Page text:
A report released by the International Institute for Strategic Studies (IISS) titled “Iran’s Middle East Influence Networks” shows that Iran definitely wins the strategic struggle for influence in the Middle East against Saudi Arabia. The report also contains unprecedented detailed information on the extent of Iran’s activities in this region.
Iran’s regional rivals spent billions of dollars on Western weapons, but Iran, which has been sanctioned, has managed to achieve a strategic advantage for less than that. This Gulf state has a great influence, in some cases bordering on control, on the domestic policies of Syria, Lebanon, Iraq and Yemen.
This is facilitated by the fact that Iran has a network of non-governmental alliances throughout the Middle East, with the help of which, since the return of Ayatollah Ruhollah Khameini to Tehran in 1979, it has been spreading its revolutionary ideology. The key forces are the Lebanese Hezbollah, as well as the Quds forces, which resumed operations in the Middle East after the overthrow of the Hussein regime and are obeying Iran’s supreme leader Ayatollah Ali Khameini, bypassing Iran’s usual military structures to become an effective independent entity.
Jack Straw, who was British Foreign Secretary from 2001 to 2006 and visited Iran several times, believes that the role of General Soleimani goes far beyond the role of military commander.
What are Trump’s options for Iran?
In response to the IISS report, a spokeswoman for the Iranian embassy in London told the BBC:
“If the report means that Iran’s role in the region should be respected, then this is a welcome sign. The policy of ignoring Iran did not work, Iran resisted it. Iran also successfully controls the damage from economic terrorism in the United States. So yes, it represents a powerful state and has many ties with other countries with a large number of initiatives for regional cooperation”.
The Hezbollah Lebanese Shiite Islamist movement, which is both a political party and an armed irregular formation, “has reached a unique status among Iran’s partners”, the report said, which details Iranian supply routes through Syria and Iraq. This group became the main interlocutor of a number of Arab militias and political parties with ties to Iran.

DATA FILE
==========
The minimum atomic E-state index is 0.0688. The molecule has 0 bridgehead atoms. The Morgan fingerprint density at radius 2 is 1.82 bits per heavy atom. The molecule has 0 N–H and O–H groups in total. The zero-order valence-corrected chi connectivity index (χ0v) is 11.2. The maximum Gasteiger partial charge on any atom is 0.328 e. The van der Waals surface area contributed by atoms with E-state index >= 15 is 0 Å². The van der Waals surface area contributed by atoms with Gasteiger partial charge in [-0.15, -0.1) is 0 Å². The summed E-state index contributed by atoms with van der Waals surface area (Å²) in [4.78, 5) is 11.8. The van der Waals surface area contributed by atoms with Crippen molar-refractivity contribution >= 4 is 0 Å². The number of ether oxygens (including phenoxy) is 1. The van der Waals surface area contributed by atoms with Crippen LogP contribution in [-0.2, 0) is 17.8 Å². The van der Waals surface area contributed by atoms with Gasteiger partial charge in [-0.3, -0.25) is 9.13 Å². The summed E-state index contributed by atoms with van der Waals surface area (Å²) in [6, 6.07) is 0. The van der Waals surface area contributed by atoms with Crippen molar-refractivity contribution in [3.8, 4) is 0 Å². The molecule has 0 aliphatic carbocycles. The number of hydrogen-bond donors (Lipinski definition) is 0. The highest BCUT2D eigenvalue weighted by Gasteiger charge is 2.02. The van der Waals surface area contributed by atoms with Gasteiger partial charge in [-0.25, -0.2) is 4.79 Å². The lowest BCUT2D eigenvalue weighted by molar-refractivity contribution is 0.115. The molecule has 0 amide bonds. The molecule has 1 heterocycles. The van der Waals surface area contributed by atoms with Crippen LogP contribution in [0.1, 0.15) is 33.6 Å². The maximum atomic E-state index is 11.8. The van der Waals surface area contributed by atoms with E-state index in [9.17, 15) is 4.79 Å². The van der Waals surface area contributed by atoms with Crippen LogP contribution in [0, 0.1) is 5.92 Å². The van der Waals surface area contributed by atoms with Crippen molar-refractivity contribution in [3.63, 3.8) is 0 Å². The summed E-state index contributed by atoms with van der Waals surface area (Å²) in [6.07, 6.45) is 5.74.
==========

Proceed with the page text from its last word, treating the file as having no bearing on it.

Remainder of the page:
The U.S. invasion to Iraq and the subsequent overthrow of the Saddam Hussein regime completely changed the face of the Middle East and provided Iran with ample opportunities for implementation: Iran has successfully used its religious and cultural ties within Iraq, where the Arab majority are Shiites to become the dominant force in the country. It armed and trained paramilitary groups called People’s Mobilization Units, which helped defeat the Islamic State, but which many Iraqis see as a form of Iranian colonization.
The Syrian government has long been an Iranian ally. In the country’s civil war, Iranian forces, Hezbollah and other Shiite militants, along with Russian air forces, played an important role in helping President Assad to survive and change the situation with the rebels. Today, the IISS report says,
“Iran is being incorporated into the developing Syrian government and informal security structures, increasing its threat to Israel”.
The security risk posed by these groups is, according to IISS, controllable. However, drone and rocket attacks on Saudi Arabia’s vital oil facilities in September showed how vulnerable the Arab Gulf states are to asymmetric attacks of this kind.
“Iran cannot compete with Saudi Arabia when it comes to conventional military forces and assets – as such, it is trying to use asymmetric tools to protect its interests and protect against external threats. Compared to Saudi Arabia, Iran has supported the right players when it comes to winning military battles”, – it says.
When Yemen entered the war at the end of 2014, Iran practically did not take part in it, but after the intervention of Saudi Arabia in March 2015 in order to oust the rebels from the areas they captured, Iran strengthened its support by launching an air campaign aimed at ousting rebels from the areas they captured. The IISS report claims that this includes the supply of modern weapons as part of Iran’s desire to block its presence in the strategic [Red] area of Bab al-Mandaba for a small fee, as well as ensure its advanced presence in the strategic [Red] area.
Maximum effect, minimum cost
The report concludes that Iran is unlikely to change course while Mr. Trump remains in the White House and will “continue to use the opportunities to expand his third-party capabilities”.
As Tehran feels that lifting the sanctions resumed by the President last year in an attempt to force him to negotiate a new nuclear deal, the temptation of hard factions to make concessions will only increase.
“Iran is likely to continue its defiant reaction to the expansion of US sanctions. The next six weeks might be favorable for Iran to carry out attacks on Saudi Arabia and other US allies in the Middle East”, – Stratfor, the Texas Geopolitical Analytical Center, admits.
The fact that Iran currently has such an extensive and geographically dispersed network of alliances gives it ample opportunity to conduct dubious operations at arm’s length: they can vary from missile and unmanned attacks, ambushes on the US military in Iraq, and disruption of shipping around the Strait of Hormuz to sophisticated cyberattacks aimed at Israel or the Arab Gulf countries.
The bottom line is this: after 40 years of stable hiring, financing and arming its network of alliances, Iran is now in a much stronger position than it might seem.
Naturally, sanctions are an unpleasant moment, and the population suffers from the consequences. Economically, Iran is in a terrible situation. But the Quds group has created an alliance system that maximizes effect at minimal cost. Strategically, thanks to the network described in the IISS report, Iran has become a force to be reckoned with.